[FOM] Concerning definition of formulas

Francois G. Dorais dorais at math.cornell.edu
Sun Oct 7 20:30:43 EDT 2007

B. Sidney Smith wrote:
> None of the responses I've seen on this thread seem to me to do
> justice to the central worry, which is the semantics of predicate
> logic.  If the quantifiers are understood in the usual set-theoretic
> way, how are we justified in formulating set theory in predicate
> logic?

Alex Blum replied:
> It would be helpful to have a problematic example. After all, the rules 
> of English are formulated in  English.

Indeed, it would be interesting to look at similar situations with a
richer set of examples.  One such situation is that of programming
languages.  The semantics of such a language are usually provided by a
compiler (or interpreter, or translator, or some other variant) for the
language.  (Hardware is also a component here, but it doesn't seem to be
that relevant.)  Issues in compiler design are very similar to the
foundation issues for predicate logic.  Here are brief points that may
be worth investigating.

1. Before the compiler, the programming language, and its intended
semantics, are usually described in some human-readable document, e.g.
the ISO 9899:1999 standard that describes the most recent evolution of
the C programming language.  Relying on human language is not a major
issue here since most such languages are designed with the human coder
in mind.  This issue is much more important for foundations of mathematics.

It is a common belief that mathematics transcends humanity, to a certain
extent.  Perhaps a standard description of predicate logic and it's
intended semantics is not acceptable to some, but I am perfectly happy
with that --- I'm not sure I really need an actual implementation of
predicate logic (in set theory or elsewhere) to continue my work.  I am
sure many will disagree with me here...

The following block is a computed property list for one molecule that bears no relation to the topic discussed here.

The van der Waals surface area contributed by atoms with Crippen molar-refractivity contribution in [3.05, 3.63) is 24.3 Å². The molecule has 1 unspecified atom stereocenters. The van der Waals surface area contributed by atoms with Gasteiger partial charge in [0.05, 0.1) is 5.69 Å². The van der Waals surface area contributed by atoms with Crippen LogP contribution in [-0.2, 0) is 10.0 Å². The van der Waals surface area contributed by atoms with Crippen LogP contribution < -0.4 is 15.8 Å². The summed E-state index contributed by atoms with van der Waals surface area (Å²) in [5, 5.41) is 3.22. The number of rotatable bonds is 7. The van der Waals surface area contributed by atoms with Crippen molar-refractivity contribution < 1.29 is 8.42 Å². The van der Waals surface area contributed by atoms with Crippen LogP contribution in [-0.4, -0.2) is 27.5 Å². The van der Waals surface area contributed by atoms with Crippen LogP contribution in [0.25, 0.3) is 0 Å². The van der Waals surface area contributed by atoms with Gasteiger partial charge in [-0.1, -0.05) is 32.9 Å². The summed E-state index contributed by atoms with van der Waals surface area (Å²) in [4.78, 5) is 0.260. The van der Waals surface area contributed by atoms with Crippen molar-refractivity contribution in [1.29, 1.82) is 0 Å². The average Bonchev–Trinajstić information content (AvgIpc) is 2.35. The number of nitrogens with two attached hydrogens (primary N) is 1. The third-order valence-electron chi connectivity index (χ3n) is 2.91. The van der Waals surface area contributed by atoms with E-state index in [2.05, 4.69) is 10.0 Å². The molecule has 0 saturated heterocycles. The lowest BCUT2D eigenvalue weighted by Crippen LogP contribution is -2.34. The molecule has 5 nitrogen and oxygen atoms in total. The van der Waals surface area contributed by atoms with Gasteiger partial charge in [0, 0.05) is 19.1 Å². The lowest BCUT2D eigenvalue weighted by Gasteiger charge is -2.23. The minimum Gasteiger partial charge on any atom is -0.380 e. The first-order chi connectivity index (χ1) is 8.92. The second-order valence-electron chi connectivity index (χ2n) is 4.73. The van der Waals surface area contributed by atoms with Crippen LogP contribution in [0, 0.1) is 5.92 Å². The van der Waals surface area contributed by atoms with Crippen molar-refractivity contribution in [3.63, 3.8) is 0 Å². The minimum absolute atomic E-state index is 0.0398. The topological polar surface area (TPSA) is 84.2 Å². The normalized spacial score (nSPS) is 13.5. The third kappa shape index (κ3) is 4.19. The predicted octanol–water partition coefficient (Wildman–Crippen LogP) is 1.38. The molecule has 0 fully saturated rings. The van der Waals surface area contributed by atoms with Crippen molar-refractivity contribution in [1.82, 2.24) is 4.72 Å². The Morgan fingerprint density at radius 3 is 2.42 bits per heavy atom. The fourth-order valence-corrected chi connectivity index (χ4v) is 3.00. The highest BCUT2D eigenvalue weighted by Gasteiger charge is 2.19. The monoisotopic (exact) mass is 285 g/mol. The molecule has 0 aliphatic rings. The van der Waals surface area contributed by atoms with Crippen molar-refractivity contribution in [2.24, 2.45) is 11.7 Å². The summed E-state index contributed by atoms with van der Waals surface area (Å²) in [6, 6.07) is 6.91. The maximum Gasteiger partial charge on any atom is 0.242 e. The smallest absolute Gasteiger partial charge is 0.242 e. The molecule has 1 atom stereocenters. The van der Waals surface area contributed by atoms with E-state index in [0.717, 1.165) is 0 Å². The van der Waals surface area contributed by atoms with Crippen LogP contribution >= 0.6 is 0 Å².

2. A compiler for a given programming language is usually itself written
in a programming language.  This could be the same or a different
language.  If different, this reduces the semantics problem for the
given language to another (previously solved) problem.  The situation is
more interesting when the same language is used.  Perhaps there already
exists a compiler for the given language, but how can we trust that
compiler to have correct semantics.  This is a very real issues in
compiler design since compilers tend to be very buggy.

We have a clear (human language) description of predicate logic.  We
have a clear description of set theory in predicate logic and how to
interpret (the syntax and semantics of) predicate logic within set
theory.  This is a lot like writing a compiler in the language that it
accepts.  Without a compiler for the language, we cannot compile the
compiler.  Is it still a compiler?  It is certainly more concrete than a
human-language description.

3. Many compilers are written partly in their own language and partly in
another.  Moreover, the compilation process for a compiler sometimes
involves some bootstrapping where sequence of compilers for small
subsets of the language each, except for the first, compiled using the
previous one until the final product is reached.  This is a very
interesting solution to the problem that other compilers cannot be
relied on for correct semantics.

Can there be a similar compromise for predicate logic?  Is it possible
to bootstrap predicate logic on fragments of itself?  Can we use this to
build sturdy semantics for predicate logic on top of weaker ones?

Mathematicians (especially logicians) tend to be purists and idealists,
I don't think such compromises have been thoroughly investigated.

4. There are probably many more comparison points.  Can we learn
something from computer scientists?  Is it worth pursuing this
comparison?  Are there other similar situations?

François G. Dorais
Department of Mathematics
Cornell University

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